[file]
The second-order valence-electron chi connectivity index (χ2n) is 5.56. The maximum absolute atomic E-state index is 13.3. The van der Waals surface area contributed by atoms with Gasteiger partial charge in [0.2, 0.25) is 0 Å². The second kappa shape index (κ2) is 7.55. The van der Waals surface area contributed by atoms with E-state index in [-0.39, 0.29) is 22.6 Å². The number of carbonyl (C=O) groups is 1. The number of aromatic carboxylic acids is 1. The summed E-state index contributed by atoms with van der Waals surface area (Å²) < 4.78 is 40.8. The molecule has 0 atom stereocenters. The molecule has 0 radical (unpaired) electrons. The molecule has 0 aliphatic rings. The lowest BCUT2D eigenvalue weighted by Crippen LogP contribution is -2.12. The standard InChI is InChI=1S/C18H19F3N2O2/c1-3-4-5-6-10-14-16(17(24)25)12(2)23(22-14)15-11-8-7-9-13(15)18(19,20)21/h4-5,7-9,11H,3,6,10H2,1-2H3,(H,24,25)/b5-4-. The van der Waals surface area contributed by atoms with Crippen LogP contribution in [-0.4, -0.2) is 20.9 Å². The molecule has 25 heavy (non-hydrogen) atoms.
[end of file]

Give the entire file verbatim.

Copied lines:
The second-order valence-electron chi connectivity index (χ2n) is 5.56. The maximum absolute atomic E-state index is 13.3. The van der Waals surface area contributed by atoms with Gasteiger partial charge in [0.2, 0.25) is 0 Å². The second kappa shape index (κ2) is 7.55. The van der Waals surface area contributed by atoms with E-state index in [-0.39, 0.29) is 22.6 Å². The number of carbonyl (C=O) groups is 1. The number of aromatic carboxylic acids is 1. The summed E-state index contributed by atoms with van der Waals surface area (Å²) < 4.78 is 40.8. The molecule has 0 atom stereocenters. The molecule has 0 radical (unpaired) electrons. The molecule has 0 aliphatic rings. The lowest BCUT2D eigenvalue weighted by Crippen LogP contribution is -2.12. The standard InChI is InChI=1S/C18H19F3N2O2/c1-3-4-5-6-10-14-16(17(24)25)12(2)23(22-14)15-11-8-7-9-13(15)18(19,20)21/h4-5,7-9,11H,3,6,10H2,1-2H3,(H,24,25)/b5-4-. The van der Waals surface area contributed by atoms with Crippen LogP contribution in [-0.4, -0.2) is 20.9 Å². The molecule has 25 heavy (non-hydrogen) atoms.